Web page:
BodyVOX! at Fordham

BodyVOXFordham University professor Aimee Lee Cox has organized an amazing program for young women!

BodyVOX is a performance activist piece that confronts the sexualization of girls, and represents a unique collaboration between students in her African American Studies class, theater majors, the viBe Theater Experience, and the national organization, SPARK Movement.

The original dance-theater-activist performance is written and performed collaboratively by young women. BodyVOX! explores the curvy lines between “sexy” and “sexualized,” and demands that we not just critique the media messages forcefed to girls but that we take action and ignite change.

Created in an express 4-week process, an intergenerational team of artists, dancers, writers, activists and performers use performance to share our creative strategies to end the sexualization of girls, a root cause of violence against women and girls.

Sunday May 12 at 7pm
Monday May 13 at 7pm
at the Veronica Lally Kehoe Studio Theatre
Fordham College at Lincoln Center
113 West 60th Street (at Columbus Ave.)
A,C,B,D,1 trains to Columbus Ave

*Special lobby installation created by FORCE: Upsetting Rape Culture

FREE!

BodyVOX! is written & performed by: Amee, Courtney, Erica, Nicosie, Mia, Mia, Quien, Stephanie & Tanzina, with Emma, Nadia and Aja & the SPARKteam.

Directed by: Aimee Cox & Dana Edellis, BodyVOX! is a collaboration between The Department of African and African American Studies and the Theatre Program at Fordham University, viBe Theater Experience, and SPARK Movement.

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Would you pay a higher price for ‘ethical’ clothing?

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The horrific building collapse in Bangladesh has thrust ethics as is relates to lower priced clothing back into the spotlight. I’m glad NPR’s Morning Edition covered the topic. Here is an excerpt:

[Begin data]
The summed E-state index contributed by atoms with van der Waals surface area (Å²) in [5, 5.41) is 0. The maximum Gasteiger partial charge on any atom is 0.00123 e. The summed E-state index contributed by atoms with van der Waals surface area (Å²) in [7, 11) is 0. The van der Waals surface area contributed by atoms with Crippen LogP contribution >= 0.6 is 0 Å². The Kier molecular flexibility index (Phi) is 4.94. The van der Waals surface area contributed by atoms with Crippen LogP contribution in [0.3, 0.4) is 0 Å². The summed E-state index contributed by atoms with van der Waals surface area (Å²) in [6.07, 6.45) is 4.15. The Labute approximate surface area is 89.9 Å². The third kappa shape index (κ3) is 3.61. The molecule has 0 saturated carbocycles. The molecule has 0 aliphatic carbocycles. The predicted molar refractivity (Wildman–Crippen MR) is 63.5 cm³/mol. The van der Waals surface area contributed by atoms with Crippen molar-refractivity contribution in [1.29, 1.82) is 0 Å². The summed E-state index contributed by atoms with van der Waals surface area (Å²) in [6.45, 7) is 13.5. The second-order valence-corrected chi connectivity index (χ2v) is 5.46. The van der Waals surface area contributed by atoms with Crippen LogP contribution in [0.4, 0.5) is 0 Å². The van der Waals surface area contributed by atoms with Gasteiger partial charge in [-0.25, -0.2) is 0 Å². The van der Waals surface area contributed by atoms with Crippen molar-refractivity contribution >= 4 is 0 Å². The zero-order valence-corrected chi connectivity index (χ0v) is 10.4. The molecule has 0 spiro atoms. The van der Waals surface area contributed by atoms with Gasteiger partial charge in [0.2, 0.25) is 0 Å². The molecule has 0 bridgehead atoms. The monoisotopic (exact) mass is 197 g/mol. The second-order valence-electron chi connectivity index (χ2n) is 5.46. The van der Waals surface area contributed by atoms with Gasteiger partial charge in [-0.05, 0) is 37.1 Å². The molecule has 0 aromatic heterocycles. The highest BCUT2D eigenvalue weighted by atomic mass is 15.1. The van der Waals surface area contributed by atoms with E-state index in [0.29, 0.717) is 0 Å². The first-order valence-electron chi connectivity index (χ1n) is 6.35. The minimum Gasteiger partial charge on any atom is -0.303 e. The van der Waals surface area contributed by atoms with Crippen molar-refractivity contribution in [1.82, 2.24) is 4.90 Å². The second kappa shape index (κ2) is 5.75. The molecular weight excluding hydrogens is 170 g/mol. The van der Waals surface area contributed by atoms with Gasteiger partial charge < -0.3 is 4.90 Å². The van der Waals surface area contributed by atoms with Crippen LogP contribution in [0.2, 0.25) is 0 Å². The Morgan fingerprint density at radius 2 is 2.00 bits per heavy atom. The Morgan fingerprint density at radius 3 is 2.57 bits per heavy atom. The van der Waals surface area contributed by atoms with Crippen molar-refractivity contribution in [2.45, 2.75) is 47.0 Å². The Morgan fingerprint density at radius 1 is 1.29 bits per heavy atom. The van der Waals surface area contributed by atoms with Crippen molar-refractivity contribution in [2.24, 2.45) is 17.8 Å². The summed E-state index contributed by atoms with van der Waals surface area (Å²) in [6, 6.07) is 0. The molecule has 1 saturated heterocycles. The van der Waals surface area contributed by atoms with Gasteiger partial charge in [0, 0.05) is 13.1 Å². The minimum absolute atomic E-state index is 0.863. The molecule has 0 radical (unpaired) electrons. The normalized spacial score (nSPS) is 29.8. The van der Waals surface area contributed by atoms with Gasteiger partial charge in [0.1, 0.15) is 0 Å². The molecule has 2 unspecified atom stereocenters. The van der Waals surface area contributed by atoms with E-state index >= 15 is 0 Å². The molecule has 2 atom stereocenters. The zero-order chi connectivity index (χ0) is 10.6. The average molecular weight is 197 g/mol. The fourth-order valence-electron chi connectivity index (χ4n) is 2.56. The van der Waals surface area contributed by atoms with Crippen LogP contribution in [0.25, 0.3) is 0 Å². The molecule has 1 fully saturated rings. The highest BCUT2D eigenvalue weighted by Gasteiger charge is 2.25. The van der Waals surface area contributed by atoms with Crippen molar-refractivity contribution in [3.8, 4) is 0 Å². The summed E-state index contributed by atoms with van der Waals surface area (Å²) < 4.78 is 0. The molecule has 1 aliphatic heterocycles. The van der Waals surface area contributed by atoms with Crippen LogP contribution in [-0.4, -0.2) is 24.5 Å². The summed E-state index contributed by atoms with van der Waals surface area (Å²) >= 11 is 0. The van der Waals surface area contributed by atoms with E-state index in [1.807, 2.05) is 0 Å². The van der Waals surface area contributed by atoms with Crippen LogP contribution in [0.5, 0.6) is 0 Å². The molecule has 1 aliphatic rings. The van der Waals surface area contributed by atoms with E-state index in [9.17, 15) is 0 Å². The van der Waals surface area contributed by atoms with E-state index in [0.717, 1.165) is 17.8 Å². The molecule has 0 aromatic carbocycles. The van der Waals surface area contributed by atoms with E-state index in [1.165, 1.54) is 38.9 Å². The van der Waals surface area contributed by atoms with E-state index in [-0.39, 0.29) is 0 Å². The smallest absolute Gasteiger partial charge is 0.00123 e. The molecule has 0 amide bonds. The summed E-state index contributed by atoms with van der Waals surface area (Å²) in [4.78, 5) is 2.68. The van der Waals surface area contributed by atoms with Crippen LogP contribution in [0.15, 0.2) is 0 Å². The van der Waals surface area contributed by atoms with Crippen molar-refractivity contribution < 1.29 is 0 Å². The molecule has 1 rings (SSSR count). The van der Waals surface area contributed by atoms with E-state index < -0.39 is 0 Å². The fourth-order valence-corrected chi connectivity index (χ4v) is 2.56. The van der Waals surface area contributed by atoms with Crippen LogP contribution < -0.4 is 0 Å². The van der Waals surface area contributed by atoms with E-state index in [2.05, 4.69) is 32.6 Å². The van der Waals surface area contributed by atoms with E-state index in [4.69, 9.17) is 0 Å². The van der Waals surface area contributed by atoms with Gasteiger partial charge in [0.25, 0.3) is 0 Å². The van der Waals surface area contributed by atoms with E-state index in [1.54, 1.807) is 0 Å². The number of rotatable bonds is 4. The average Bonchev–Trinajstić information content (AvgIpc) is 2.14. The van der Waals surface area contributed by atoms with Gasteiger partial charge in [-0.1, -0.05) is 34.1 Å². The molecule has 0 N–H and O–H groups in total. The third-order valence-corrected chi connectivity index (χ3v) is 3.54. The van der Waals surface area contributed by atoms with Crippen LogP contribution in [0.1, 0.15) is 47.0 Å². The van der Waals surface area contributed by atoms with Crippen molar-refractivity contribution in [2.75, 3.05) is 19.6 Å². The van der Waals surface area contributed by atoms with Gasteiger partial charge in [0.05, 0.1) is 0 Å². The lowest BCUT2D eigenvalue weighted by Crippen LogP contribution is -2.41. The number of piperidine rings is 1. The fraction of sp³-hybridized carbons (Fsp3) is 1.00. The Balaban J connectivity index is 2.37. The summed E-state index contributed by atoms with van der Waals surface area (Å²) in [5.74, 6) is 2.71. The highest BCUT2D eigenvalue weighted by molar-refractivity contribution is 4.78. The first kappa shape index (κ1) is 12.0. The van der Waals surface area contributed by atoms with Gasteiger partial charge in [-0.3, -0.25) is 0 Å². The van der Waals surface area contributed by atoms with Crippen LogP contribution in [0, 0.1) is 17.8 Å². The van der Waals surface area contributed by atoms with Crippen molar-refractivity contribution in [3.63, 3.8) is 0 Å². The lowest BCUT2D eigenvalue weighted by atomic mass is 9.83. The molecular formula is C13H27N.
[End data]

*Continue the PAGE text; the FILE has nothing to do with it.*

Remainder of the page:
At the Joe Fresh store on Manhattan’s Fifth Avenue, customers are bombarded with pastel polo shirts, button-down shirts and chino pants. On one shelf, you might find clothes made in Peru, Vietnam and China. Toward the back, there are piles and piles of shorts, just $19 each, and each made in Bangladesh.

Outside the store, Reene Schiaffo emerged with a bag full of Joe Fresh merchandise. She says she knew about the Bangladesh factory collapse but gives the company the benefit of the doubt.

“It didn’t affect my sale, because I know a lot of times these retailers don’t exactly know where the stuff is being made,” she says, “but they have to pay attention more because that’s not acceptable.”

Listen to the segment here.

Public Radio International’s (PRI) and WNYC’s The Takeaway also covered the topic. Novelist M.T. Anderson was a guest on the show and he made a comment that made me wonder. He said the dangerous working conditions in these factories are obvious–not only to the workers, but, to “those of us who in particular are demanding to have a pair of jeans for $15, as opposed to $16 and $17 dollars.”

But are those prices realistic?

I could be wrong (Please note: I am NOT a shop-o-holic), but I’ve never seen a pair of jeans made in America for anything less than $58. For instance, Glenn Beck’s “100% Made in America” jeans line, named 1791 Jeans, start at $129. His t-shirts start at $30.

Yes, it may be more ethical to shop 1791 Jeans, or Levi’s (also starting at about $129 in some cases), but is it realistic for everyone? I’m coming at this from a perspective of a child of immigrants who worked for low wages at factory jobs. (Never mind the $16 jeans. Most of the time, we wore hand-me-downs.)

Sometimes, it seems that many topics covered in the media are for those executives who own or invest in these (in this instance, garment) companies and the college graduates with white collar jobs (and salaries) who can afford to pay the “100% Made in America” prices.

How can those who would NEVER be able to buy a $129 pair of jeans being be more ethical? Has anyone considered that?